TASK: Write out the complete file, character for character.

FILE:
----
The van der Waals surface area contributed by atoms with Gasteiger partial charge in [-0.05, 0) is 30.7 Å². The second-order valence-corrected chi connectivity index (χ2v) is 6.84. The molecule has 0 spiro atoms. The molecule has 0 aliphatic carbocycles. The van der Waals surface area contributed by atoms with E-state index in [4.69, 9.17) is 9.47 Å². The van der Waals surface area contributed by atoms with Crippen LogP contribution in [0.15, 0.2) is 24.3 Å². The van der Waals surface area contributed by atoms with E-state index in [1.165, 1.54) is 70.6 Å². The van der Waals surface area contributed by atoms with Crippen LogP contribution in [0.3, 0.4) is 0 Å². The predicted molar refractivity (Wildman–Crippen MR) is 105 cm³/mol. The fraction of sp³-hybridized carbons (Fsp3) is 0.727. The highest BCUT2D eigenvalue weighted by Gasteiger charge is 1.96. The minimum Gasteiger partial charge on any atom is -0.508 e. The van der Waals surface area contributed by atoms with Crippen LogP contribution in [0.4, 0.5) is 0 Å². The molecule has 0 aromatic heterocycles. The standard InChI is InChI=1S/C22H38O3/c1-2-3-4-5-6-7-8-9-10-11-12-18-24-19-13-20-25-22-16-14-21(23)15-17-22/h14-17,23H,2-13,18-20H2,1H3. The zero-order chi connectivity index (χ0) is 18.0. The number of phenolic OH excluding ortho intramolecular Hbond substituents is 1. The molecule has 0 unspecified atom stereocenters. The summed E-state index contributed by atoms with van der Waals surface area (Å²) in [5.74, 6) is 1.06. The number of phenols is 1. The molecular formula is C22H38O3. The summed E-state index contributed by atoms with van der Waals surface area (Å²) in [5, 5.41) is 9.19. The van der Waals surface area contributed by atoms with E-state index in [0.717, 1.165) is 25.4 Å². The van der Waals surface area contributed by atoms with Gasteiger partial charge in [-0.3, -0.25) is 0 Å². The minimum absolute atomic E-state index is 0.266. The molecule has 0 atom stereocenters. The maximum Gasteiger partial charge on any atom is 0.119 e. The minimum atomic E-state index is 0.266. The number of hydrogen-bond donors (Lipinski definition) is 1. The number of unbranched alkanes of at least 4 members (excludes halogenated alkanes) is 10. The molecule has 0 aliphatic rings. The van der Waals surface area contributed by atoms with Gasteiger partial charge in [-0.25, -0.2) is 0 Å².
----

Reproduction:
The van der Waals surface area contributed by atoms with Gasteiger partial charge in [-0.05, 0) is 30.7 Å². The second-order valence-corrected chi connectivity index (χ2v) is 6.84. The molecule has 0 spiro atoms. The molecule has 0 aliphatic carbocycles. The van der Waals surface area contributed by atoms with E-state index in [4.69, 9.17) is 9.47 Å². The van der Waals surface area contributed by atoms with Crippen LogP contribution in [0.15, 0.2) is 24.3 Å². The van der Waals surface area contributed by atoms with E-state index in [1.165, 1.54) is 70.6 Å². The van der Waals surface area contributed by atoms with Crippen LogP contribution in [0.3, 0.4) is 0 Å². The predicted molar refractivity (Wildman–Crippen MR) is 105 cm³/mol. The fraction of sp³-hybridized carbons (Fsp3) is 0.727. The highest BCUT2D eigenvalue weighted by Gasteiger charge is 1.96. The minimum Gasteiger partial charge on any atom is -0.508 e. The van der Waals surface area contributed by atoms with Crippen LogP contribution in [0.4, 0.5) is 0 Å². The molecule has 0 aromatic heterocycles. The standard InChI is InChI=1S/C22H38O3/c1-2-3-4-5-6-7-8-9-10-11-12-18-24-19-13-20-25-22-16-14-21(23)15-17-22/h14-17,23H,2-13,18-20H2,1H3. The zero-order chi connectivity index (χ0) is 18.0. The number of phenolic OH excluding ortho intramolecular Hbond substituents is 1. The molecule has 0 unspecified atom stereocenters. The summed E-state index contributed by atoms with van der Waals surface area (Å²) in [5.74, 6) is 1.06. The number of phenols is 1. The molecular formula is C22H38O3. The summed E-state index contributed by atoms with van der Waals surface area (Å²) in [5, 5.41) is 9.19. The van der Waals surface area contributed by atoms with E-state index in [0.717, 1.165) is 25.4 Å². The van der Waals surface area contributed by atoms with Gasteiger partial charge in [-0.3, -0.25) is 0 Å². The minimum absolute atomic E-state index is 0.266. The molecule has 0 atom stereocenters. The maximum Gasteiger partial charge on any atom is 0.119 e. The minimum atomic E-state index is 0.266. The number of hydrogen-bond donors (Lipinski definition) is 1. The number of unbranched alkanes of at least 4 members (excludes halogenated alkanes) is 10. The molecule has 0 aliphatic rings. The van der Waals surface area contributed by atoms with Gasteiger partial charge in [-0.25, -0.2) is 0 Å².